Getty Images

Top 25 Baseball Stories of 2018 — No. 15: More position players pitched than ever before

13 Comments

We’re a few short days away from 2019 so it’s a good time to look back at the top 25 baseball stories of 2018. Some of them took place on the field, some of them off the field and some of them were more akin to tabloid drama. No matter where the story broke, however, these were the stories baseball fans were talking about most this past year.

On July 22, Brewers’ utilityman Hernan Perez pitched two scoreless innings, and backup catcher Erik Kratz pitched one himself, mopping up in a blowout loss to the Dodgers. In doing so they became the 31st and 32nd position players to pitch in the 2018 season. According to the Elias Sports Bureau, that set the record for the most position players to take the mound in a season in the Expansion Era, which began in 1961.

If you thought that was an anomaly, you were proven wrong the very next day when, on July 23, four position players — the Cubs’ Anthony Rizzo and Victor Caratini and the Rangers’ Ryan Rua and Carlos Tocci — pitched, setting the single game record. By the time October had rolled around a record 48 position players had pitched in 2018.

Matt Davidson of the White Sox pitched on three separate occasions and was so good that Chicago is thinking of making him a full-time hurler. Kratz took the hill three times as well. Pablo Sandoval pitched once and, my god, he actually looked pretty darn good! He induced three grounders from the Dodgers and broke off a pretty nasty curve:

There were some pretty nifty closet knuckleballers pressed into service as well:

The individual performances aside, it’s pretty remarkable that Major League Baseball set the record in 2018. After all, this is the age of  13 and sometimes 14-man pitching staffs. An age when teams shuttle guys back and forth from the minors more often than they ever have before and when, due to the shortened, 10-day disabled list, it’s easier to give guys breaks because of “injuries” than it ever has been. There should never not be a fresh bullpen arm at the ready, right?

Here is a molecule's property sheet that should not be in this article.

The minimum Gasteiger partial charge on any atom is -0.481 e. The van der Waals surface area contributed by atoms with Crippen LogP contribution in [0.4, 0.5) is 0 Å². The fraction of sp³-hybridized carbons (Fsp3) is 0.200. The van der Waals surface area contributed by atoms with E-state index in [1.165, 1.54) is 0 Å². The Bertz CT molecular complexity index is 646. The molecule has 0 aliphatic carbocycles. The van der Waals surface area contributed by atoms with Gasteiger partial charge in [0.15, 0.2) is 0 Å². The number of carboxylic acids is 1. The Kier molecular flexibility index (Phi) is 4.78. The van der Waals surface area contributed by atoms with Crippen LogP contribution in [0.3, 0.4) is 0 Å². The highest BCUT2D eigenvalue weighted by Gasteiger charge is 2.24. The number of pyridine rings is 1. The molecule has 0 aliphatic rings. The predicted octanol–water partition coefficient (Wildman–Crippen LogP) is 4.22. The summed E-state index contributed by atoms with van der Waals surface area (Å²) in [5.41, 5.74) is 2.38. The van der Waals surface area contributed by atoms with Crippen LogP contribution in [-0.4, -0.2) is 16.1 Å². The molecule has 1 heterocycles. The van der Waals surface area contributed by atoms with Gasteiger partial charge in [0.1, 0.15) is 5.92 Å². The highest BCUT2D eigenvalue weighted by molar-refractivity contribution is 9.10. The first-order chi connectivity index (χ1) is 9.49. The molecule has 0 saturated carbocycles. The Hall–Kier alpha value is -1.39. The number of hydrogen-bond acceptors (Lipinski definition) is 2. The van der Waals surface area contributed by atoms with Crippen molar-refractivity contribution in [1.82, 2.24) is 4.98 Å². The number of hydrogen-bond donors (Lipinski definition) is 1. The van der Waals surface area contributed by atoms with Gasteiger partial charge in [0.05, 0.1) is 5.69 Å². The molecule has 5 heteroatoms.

You’d think so, but part of the deal is that while teams carry far more relievers than they ever have before, they actually carry far fewer swingmen or mopup men who are capable of throwing multiple innings in a blowout to save other pitchers’ arms. Rather, teams focus on max-effort, high-velocity relievers who go one or two innings tops, thus requiring catchers and utility guys to help do the mopping that actual pitchers used to do.

There’s also the fact that teams are, quite simply, willing to admit when a game is blown. In the past there was some sort of unwritten rule about never admitting defeat, but now teams are quite willing to wave the white flag, trot out the backup catcher and save their real arms — maybe eight or nine of them — for tomorrow, when the game might be more reasonably won. A lot of teams tank their entire seasons now. Think of this as in-game tanking.

I don’t know if that’s a bad thing necessarily — some of these backup catchers throw harder than a lot of pitchers did 30 years ago and it’s always kind of fun to see a position player pitch — but it is yet another way the game has changed due to a focus on specialization and a more granular understanding of when a game ceases to be competitive.